(iii) Lord Mance

The UT attached no significance to the fact that the British press had not known M’s identity until legal proceedings prompted them to it. Despite the temptation to read section 393 broadly and find unfairness to M, the intention or effect of statute was not to put the FCA in difficulties. Equally, the positions espoused by Lords Sumption and Neuberger took too narrow a view of the third party protection contemplated by FSMA. Shaped by actual naming or identification through a “synonym” their “dictionary” approach was even narrower than FCA’s primary case. Since the notice was not issued in a vacuum, a dictionary approach was merely one possibility. To avoid the impracticality of giving notice to a third party in almost every case, distancing himself from the lower courts, his Lordship stated:

37. … that a notice cannot be said to identify an individual merely because persons acquainted with him or his company could do so.

Disagreeing with Lord Wilson on the factual point, Lord Mance held that “CIO London management” did not equate with or identify M, and that no information had been shown to exist in the public domain which, when read alongside the notice, identified M with CIO London Management. 

(iv) Lord Wilson

The majority view failed to strike a fair balance between individual reputation and regulatory efficiency. The key question was whether ordinary readers or ordinary market operators would conclude that the person referred to in the notice was M. For Lord Wilson, the question was answered:

59. … by reference to the particular sort of damage which a wrong criticism of an individual in a notice given by the Authority is likely to cause to him.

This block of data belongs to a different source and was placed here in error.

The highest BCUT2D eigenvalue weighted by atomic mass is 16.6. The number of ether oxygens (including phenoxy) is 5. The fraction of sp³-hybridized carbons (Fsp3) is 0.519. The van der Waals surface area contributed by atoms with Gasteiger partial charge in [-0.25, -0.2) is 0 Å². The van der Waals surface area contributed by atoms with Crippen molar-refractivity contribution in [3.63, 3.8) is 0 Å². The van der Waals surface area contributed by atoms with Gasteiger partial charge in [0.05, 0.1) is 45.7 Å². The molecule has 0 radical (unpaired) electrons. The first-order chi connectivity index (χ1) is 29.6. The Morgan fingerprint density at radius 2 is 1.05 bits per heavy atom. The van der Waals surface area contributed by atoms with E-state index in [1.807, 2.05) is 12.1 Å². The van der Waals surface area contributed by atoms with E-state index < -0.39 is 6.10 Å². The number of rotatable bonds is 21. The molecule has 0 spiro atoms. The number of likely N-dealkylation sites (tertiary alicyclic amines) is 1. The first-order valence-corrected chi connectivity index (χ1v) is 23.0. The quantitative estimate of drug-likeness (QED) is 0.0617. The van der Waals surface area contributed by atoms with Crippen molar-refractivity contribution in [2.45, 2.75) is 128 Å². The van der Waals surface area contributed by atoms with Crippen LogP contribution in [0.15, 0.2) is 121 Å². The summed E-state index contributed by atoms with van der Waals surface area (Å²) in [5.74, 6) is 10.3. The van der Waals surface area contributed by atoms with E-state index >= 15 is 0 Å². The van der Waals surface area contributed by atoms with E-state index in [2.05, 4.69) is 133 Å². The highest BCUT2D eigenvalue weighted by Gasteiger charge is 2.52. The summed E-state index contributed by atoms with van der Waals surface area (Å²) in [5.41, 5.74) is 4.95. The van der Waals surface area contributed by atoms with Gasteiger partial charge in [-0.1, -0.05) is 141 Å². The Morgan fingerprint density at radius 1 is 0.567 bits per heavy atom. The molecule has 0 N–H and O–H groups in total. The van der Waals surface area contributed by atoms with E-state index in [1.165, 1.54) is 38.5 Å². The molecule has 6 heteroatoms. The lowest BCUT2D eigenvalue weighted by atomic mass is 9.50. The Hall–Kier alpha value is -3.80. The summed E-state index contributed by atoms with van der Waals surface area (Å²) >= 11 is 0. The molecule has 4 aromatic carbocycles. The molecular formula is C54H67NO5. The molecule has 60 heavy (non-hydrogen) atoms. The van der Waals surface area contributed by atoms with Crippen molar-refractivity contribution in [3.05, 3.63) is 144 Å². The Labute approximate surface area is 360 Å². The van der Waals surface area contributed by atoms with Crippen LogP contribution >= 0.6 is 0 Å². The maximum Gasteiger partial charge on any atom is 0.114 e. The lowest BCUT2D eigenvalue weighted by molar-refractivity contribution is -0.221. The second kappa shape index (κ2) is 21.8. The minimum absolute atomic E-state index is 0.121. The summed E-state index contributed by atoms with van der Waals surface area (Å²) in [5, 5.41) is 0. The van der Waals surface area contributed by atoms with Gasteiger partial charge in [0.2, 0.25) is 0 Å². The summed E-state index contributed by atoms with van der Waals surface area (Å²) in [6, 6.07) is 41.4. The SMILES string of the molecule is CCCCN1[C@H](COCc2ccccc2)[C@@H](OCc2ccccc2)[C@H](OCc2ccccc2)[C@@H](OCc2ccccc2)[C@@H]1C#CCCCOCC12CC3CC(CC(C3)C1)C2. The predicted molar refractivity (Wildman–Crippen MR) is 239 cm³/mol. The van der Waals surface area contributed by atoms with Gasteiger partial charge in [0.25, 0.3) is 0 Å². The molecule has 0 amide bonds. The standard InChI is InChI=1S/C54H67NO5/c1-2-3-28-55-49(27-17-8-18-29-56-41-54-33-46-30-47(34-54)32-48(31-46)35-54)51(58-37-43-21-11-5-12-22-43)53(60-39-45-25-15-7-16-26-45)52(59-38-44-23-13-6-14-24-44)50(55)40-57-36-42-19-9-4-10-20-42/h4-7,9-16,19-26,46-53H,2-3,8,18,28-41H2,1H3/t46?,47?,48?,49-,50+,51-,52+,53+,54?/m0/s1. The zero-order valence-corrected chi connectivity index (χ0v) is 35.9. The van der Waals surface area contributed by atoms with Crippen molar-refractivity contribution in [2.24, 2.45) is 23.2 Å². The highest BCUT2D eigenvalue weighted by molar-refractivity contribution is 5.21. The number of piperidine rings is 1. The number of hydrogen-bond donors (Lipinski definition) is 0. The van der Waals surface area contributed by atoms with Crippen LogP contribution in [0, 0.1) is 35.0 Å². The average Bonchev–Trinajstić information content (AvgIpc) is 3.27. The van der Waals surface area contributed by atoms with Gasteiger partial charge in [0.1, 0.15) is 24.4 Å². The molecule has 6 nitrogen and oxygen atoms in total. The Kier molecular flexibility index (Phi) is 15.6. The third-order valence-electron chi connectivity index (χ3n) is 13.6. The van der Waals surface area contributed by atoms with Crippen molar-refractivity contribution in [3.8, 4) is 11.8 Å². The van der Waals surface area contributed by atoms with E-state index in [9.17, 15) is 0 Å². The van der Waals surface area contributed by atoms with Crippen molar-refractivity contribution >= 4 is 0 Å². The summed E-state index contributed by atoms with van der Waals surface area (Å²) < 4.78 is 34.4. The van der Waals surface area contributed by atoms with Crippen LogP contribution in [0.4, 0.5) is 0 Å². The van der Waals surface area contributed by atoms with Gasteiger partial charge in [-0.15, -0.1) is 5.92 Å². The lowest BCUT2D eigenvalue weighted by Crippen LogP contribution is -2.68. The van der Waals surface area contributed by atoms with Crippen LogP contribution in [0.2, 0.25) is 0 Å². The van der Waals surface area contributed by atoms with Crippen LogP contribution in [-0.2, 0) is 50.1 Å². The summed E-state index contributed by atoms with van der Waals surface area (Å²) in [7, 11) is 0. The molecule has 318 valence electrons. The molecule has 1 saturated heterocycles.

Overall, his Lordship essentially agreed with Lord Mance’s formulation that the crucial question is whether the words in the notice are such as would reasonably lead an operator in the same market sector who is not personally acquainted with M – by reference only to information in the public domain to which he would have ready access – to conclude that the individual referred to in the notice is M (or indeed any other identified trader or employee).


The FCA must have breathed a sigh of relief after reading the majority judgments because an outcome favouring M would have left its enforcement model in tatters. A ruling favouring M would have produced serious consequences for both firms seeking speedy resolution of investigations and also the FCA because a broader test for identification would delay investigations and undermine the process of resolution by swift and timely settlement.

The upshot of this judgment is that the FCA will retain the ability to publish its conclusions on individual culpability of third parties, and negotiate bilaterally with financial services firms, without first giving those persons the chance to explain their conduct or make representations in their defence. Consequently, the outcome puts traders in an invidious position because the FCA is not obliged to respect their professional reputation or even allow them an opportunity to defend themselves prior to the publication of a notice about their employer bank or firm.

Instead, fairness and people’s reputations have potentially been placed on the altar of sacrifice in exchange for regulatory expediency in the enforcement process. However, given the toxic level of misconduct by rogue bank employees in recent years, the justices’ overall reasoning coincides with the growing trend towards enhancing senior management’s accountability and transparency in the financial services sector.